By Mitch Hedlund, Founder and Executive Director of Recycle Across America
You probably know this already, but it’s worth repeating. Recycling is truly the #1 action society can do to simultaneously improve the environment and the economy, create jobs, improve manufacturing, conserve fresh water, reduce CO2 levels, reduce energy use, mitigate climate change, protect finite resources as the human population continues to grow exponentially — and protect waterways, oceans, sea-life and the food chain that we all rely on.
In other words, recycling is a HOME RUN in the game of life – when it’s done properly.
What you might not know however, is that right now recycling in the U.S. is starting to collapse. In fact in the state of California alone, more than 450 recycling plants have shut down in the past 12 months.
Many have stated that the cause for the collapse of recycling in the U.S., is due to the low virgin commodity pricing coupled with the trend of mixed recycling; but that’s not entirely true. The real culprit for recycling failing in the U.S. is the inconsistent and ineffective labeling on recycling bins which is causing the public to be confused, apathetic and even skeptical about recycling. As a result, people are literally throwing millions of tons of ‘garbage’ in recycling bins each day, which is crippling the economics of recycling and therefore causing recycled commodities not to be able to compete with low virgin commodity pricing. The confusing labels on bins throughout society is creating a negative domino effect on the efficacy, economics and quality of recycling – and therefore, preventing manufacturers from being able to use recycled commodities.
If you need further proof, take a moment to look in any trash bin and recycling bin at the airport, your work, at your children’s school, or anywhere in public. What you’ll see is, often the contents inside the trash bin and the contents inside the recycling bin look identical – garbage in both and recyclables in both.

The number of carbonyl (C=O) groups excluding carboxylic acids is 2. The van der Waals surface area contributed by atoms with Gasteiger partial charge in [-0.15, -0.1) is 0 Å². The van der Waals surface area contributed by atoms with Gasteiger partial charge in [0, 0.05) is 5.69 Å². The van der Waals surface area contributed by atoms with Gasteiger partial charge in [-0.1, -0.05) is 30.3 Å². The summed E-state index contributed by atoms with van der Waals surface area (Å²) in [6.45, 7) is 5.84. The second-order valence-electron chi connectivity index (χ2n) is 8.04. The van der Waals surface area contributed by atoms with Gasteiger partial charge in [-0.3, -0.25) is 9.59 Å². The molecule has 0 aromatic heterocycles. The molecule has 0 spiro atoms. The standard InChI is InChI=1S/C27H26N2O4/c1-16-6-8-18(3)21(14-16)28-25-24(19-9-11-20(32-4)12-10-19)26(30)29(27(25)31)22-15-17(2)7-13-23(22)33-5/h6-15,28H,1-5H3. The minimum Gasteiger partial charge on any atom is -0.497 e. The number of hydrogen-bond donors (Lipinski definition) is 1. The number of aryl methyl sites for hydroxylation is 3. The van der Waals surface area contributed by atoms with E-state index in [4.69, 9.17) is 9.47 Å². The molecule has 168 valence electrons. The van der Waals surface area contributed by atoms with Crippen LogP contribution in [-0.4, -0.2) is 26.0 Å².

Here’s a look at what recycling currently looks like for the public:
Good news…there is a very simple nonprofit solution from Recycle Across America (RAA) and it’s working: society-wide standardized labels for recycling bins. For a simple analogy, imagine road safety and the economics of transportation and distribution of goods if there weren’t standardized road signs, stop signs or even standardized lines on the roads.
The society-wide standardized labels for recycling bins are the #1 solution to help society recycle right. The standardized labels often dramatically increase recycling levels (often 50-100%), dramatically reduce contamination levels and significantly improve the profitability of recycling, thereby increasing the demand of recycled commodities by manufacturers.
Who is using the standardized labels? Some of the most notable brands in the world are starting to use the standardized labels on their recycling bins i.e., The Disney Companies, Bank of America, NBC Universal, Subaru, The National Parks, Sony, Hallmark, and Whole Foods Markets, as well as states, cities, airports, counties and 6,500 schools and universities throughout the U.S. Currently, nearly two million standardized labels are being used on recycling bins … and they are working!
Also, corporate heroes are helping the next generation recycle right and helping schools save money! To date, Recycle Across America has been able to donate 650,000 standardized labels to K-12 public schools throughout the U.S., thanks to great corporate donors such as Kiehl’s, Bank of America, Whole Foods, and Sony.
And the impact of those corporate donations of standardized labels to schools, is a game changer! For instance, when Kiehl’s donated the standardized labels to San Diego Unified School District, the school district’s recycling levels increased so much that they were able to save approximately $200,000 in landfill hauling fees (net savings) in their first.
When all of the schools in the Orlando Public Schools (OCPS) began using the standardized labels thanks to a donation from Bank of America, the recycling levels of the schools increased 90% and the school district saved nearly $370,000 in trash hauling fees.
When the University of Denver began using the standardized labels, their contamination levels decreased more than 90% and their recycling levels nearly doubled.
To help advance the mission of the standardized labels and to help society understand the benefits of recycling, Recycle Across America has launched a celebrity led PSA campaign called “Let’s recycle right!” To date, Recycle Across America has nearly 50 celebrities on board with the campaign and RAA has received nearly 8 million dollars in free advertising space across the U.S. thanks to great partners such as Lamar Billboards, Participant Media, CNN Airport News, USA Today, Green Gale Publishing, and others.
To learn more about the standardized label movement for your city, business, school, recycling business, home or organization, please visit: www.RecycleAcrossAmerica.org